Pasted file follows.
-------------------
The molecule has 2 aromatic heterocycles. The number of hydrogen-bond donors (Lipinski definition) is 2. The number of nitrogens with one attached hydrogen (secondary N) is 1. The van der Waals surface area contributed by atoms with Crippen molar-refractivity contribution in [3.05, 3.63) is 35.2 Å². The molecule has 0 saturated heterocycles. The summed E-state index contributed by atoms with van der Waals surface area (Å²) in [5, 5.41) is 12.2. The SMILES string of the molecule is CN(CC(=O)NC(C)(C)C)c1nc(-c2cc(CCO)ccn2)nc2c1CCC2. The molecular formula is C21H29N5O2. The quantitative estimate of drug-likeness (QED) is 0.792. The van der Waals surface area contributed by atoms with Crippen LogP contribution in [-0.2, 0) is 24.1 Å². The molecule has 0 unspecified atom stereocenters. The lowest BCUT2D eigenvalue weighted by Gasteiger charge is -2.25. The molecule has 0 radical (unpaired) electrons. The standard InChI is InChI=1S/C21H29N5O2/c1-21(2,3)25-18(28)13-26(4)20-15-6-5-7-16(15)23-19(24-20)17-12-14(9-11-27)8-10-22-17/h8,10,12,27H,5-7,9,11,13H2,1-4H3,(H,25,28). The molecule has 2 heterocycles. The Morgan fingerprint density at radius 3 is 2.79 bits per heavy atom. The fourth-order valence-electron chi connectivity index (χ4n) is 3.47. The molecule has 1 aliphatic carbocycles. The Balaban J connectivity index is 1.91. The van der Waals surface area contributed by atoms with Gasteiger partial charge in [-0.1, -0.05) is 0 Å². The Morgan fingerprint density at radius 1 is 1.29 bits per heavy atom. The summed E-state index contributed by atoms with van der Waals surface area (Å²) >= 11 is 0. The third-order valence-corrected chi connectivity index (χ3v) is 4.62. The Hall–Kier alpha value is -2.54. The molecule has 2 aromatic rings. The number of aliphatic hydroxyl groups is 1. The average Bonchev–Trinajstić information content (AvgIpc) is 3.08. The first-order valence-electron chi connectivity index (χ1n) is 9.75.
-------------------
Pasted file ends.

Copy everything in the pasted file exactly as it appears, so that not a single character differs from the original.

The molecule has 2 aromatic heterocycles. The number of hydrogen-bond donors (Lipinski definition) is 2. The number of nitrogens with one attached hydrogen (secondary N) is 1. The van der Waals surface area contributed by atoms with Crippen molar-refractivity contribution in [3.05, 3.63) is 35.2 Å². The molecule has 0 saturated heterocycles. The summed E-state index contributed by atoms with van der Waals surface area (Å²) in [5, 5.41) is 12.2. The SMILES string of the molecule is CN(CC(=O)NC(C)(C)C)c1nc(-c2cc(CCO)ccn2)nc2c1CCC2. The molecular formula is C21H29N5O2. The quantitative estimate of drug-likeness (QED) is 0.792. The van der Waals surface area contributed by atoms with Crippen LogP contribution in [-0.2, 0) is 24.1 Å². The molecule has 0 unspecified atom stereocenters. The lowest BCUT2D eigenvalue weighted by Gasteiger charge is -2.25. The molecule has 0 radical (unpaired) electrons. The standard InChI is InChI=1S/C21H29N5O2/c1-21(2,3)25-18(28)13-26(4)20-15-6-5-7-16(15)23-19(24-20)17-12-14(9-11-27)8-10-22-17/h8,10,12,27H,5-7,9,11,13H2,1-4H3,(H,25,28). The molecule has 2 heterocycles. The Morgan fingerprint density at radius 3 is 2.79 bits per heavy atom. The fourth-order valence-electron chi connectivity index (χ4n) is 3.47. The molecule has 1 aliphatic carbocycles. The Balaban J connectivity index is 1.91. The van der Waals surface area contributed by atoms with Gasteiger partial charge in [-0.1, -0.05) is 0 Å². The Morgan fingerprint density at radius 1 is 1.29 bits per heavy atom. The summed E-state index contributed by atoms with van der Waals surface area (Å²) >= 11 is 0. The third-order valence-corrected chi connectivity index (χ3v) is 4.62. The Hall–Kier alpha value is -2.54. The molecule has 2 aromatic rings. The number of aliphatic hydroxyl groups is 1. The average Bonchev–Trinajstić information content (AvgIpc) is 3.08. The first-order valence-electron chi connectivity index (χ1n) is 9.75.